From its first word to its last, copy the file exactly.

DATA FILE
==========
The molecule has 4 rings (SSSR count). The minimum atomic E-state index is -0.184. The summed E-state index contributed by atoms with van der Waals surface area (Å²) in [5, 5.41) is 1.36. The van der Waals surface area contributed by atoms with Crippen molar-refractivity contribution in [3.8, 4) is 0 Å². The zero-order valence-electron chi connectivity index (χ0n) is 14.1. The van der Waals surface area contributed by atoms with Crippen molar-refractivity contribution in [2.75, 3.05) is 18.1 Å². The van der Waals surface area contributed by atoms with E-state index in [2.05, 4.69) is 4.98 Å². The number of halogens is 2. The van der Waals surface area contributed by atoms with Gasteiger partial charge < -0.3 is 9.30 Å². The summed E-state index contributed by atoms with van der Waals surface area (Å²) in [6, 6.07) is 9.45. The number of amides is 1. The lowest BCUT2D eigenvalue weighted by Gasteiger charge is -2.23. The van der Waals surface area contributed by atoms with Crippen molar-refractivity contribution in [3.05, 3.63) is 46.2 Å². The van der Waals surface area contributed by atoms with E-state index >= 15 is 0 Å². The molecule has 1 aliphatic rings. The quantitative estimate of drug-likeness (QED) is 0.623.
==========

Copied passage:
The molecule has 4 rings (SSSR count). The minimum atomic E-state index is -0.184. The summed E-state index contributed by atoms with van der Waals surface area (Å²) in [5, 5.41) is 1.36. The van der Waals surface area contributed by atoms with Crippen molar-refractivity contribution in [3.8, 4) is 0 Å². The zero-order valence-electron chi connectivity index (χ0n) is 14.1. The van der Waals surface area contributed by atoms with Crippen molar-refractivity contribution in [2.75, 3.05) is 18.1 Å². The van der Waals surface area contributed by atoms with E-state index in [2.05, 4.69) is 4.98 Å². The number of halogens is 2. The van der Waals surface area contributed by atoms with Gasteiger partial charge < -0.3 is 9.30 Å². The summed E-state index contributed by atoms with van der Waals surface area (Å²) in [6, 6.07) is 9.45. The number of amides is 1. The lowest BCUT2D eigenvalue weighted by Gasteiger charge is -2.23. The van der Waals surface area contributed by atoms with Crippen molar-refractivity contribution in [3.05, 3.63) is 46.2 Å². The van der Waals surface area contributed by atoms with E-state index >= 15 is 0 Å². The molecule has 1 aliphatic rings. The quantitative estimate of drug-likeness (QED) is 0.623.